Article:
Updated: Aug. 17, 2017


Course Number:  ENGL 2322

Course Title:  British Literature I

Course Description:  A survey of the development of British literature from the Anglo-Saxon period to the Eighteenth Century.  Students will study works of prose, poetry, drama, and fiction in relation to their historical, linguistic, and cultural contexts. Texts will be selected from a diverse group of authors and traditions. 

Course Credit Hours:        3

Lecture Hours:          3

Prerequisite:  ENGL 1301

State-mandated Outcomes: Upon successful completion of this course, students will:

  1. Identify key ideas, representative authors and works, significant historical or cultural events, and characteristic perspectives or attitudes expressed in the literature of different periods or regions.
  2. Analyze literary works as expressions of individual or communal values within the social, political, cultural, or religious contexts of different literary periods.
  3. Demonstrate knowledge of the development of characteristic forms or styles of expression during different historical periods or in different regions.
  4. Articulate the aesthetic principles that guide the scope and variety of works in the arts and humanities.
  5. Write research-based critical papers about the assigned readings in clear and grammatically correct prose, using various critical approaches to literature.


Additional Collin Outcomes:  Upon successful completion of this course, students should be able to do the following:

1.    Demonstrate familiarity with a scope and variety of works.

2.    Demonstrate knowledge of literature as expressions of individual and cultural values within social, political, historical, and religious contexts

3.    Demonstrate critical thinking skills in oral and written discussion and argumentative analysis

4.    Demonstrate correct MLA documentation conventions

5.    Relate literature to personal experiences


Withdrawal Policy:  See the current Collin Registration Guide for last day to withdraw.

Census date: Sept. 11 (All students must be participating in the course.)

Collin College Academic Policies:  See the current Collin Student Handbook

Plagiarism policy: zero for the assignment; if it is a response paper, students may not choose to skip it.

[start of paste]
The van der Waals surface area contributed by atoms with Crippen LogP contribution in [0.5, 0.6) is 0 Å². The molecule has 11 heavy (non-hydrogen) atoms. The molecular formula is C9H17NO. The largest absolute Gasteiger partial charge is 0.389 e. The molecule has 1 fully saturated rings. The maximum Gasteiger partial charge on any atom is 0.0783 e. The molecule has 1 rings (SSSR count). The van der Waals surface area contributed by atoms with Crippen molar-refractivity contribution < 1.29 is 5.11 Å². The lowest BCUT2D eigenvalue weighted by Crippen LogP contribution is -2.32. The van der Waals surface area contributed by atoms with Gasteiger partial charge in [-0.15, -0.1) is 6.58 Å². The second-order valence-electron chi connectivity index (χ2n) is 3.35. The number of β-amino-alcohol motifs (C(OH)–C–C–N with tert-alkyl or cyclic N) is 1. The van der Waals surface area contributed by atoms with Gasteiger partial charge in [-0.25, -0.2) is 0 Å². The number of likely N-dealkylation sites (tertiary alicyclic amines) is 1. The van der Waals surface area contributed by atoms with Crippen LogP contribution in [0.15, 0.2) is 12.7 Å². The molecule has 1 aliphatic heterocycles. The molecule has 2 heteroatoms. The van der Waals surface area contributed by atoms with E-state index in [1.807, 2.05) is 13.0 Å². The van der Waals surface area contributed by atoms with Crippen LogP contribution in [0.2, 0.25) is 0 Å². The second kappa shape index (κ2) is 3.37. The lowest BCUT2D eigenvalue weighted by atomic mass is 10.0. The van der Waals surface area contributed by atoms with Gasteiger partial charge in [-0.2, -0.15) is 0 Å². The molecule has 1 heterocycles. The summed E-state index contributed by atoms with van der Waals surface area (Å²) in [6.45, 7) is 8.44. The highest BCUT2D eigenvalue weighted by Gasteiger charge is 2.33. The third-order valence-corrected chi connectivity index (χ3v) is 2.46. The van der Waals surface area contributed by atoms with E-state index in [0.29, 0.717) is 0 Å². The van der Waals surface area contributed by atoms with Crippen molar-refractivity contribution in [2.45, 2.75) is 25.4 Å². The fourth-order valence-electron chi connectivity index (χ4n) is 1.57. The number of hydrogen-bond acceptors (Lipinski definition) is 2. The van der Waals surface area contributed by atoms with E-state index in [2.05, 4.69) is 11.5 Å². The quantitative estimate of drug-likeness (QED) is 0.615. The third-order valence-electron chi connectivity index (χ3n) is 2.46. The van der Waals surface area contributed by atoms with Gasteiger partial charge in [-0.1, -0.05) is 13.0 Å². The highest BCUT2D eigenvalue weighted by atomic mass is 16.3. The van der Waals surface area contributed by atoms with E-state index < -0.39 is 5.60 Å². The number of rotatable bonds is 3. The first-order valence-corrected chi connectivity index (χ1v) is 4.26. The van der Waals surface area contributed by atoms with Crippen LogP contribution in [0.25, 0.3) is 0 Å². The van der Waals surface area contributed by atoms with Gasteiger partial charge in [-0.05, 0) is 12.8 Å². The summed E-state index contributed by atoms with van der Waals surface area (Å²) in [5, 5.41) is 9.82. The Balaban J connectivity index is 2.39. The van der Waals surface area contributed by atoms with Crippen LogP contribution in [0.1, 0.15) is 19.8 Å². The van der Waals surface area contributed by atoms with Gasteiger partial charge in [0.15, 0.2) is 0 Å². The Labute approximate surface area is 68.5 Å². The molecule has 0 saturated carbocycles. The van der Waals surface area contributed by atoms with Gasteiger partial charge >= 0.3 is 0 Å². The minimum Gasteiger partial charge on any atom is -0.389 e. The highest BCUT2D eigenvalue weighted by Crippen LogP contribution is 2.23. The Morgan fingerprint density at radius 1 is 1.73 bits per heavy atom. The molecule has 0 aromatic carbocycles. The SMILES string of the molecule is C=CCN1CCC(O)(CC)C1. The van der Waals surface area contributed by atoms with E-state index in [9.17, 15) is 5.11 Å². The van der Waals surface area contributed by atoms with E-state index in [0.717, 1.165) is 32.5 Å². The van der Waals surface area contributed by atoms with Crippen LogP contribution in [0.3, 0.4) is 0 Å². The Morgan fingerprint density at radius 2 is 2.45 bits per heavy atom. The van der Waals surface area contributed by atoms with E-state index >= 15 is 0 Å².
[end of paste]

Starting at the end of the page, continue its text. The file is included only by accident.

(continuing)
Americans with Disabilities Act Statement: Collin College will adhere to all applicable federal, state and local laws, regulations and guidelines with respect to providing reasonable accommodations as required to afford equal educational opportunity. It is the studentís responsibility to contact the ACCESS office, SCC-G200 or 972.881.5898 (V/TTD: 972.881.5950) to arrange for appropriate accommodations. See the current Collin Student Handbook for additional information.


Dr. Mary Anne Andrade
Collin County Community College
Spring Creek Campus
Office hours: MWF: 10:15-11:00; Mon. 12:50- 2:00; Mon. through Thurs. office hours online 5:00-6:00 p.m.
Office: B-106; phone: 972-881-5823
Internet address:


1) The Norton Anthology of English Literature: The Major Authors, vol. 1, ed. 9. ISBN: 978-0-393-91964-6

Also Shakespeare's Henry IV, Part 1

2) Online Chaucer's The Canterbury Tales in modern English translation. The textbook has some of these tales in the original Middle English. I prefer you to find modern translations of these tales on the Internet.

All of the works, except the modern translation of Beowulf,  we will be studying are out of copyright, so you can find them all online if you can't afford the textbook. For Beowulf, I suggest you find any older edition of a British Literature I textbook if you can't afford the Major Authors A textbook.

No laptop computers in the classroom.

Keep graded essays in case of grade disputes.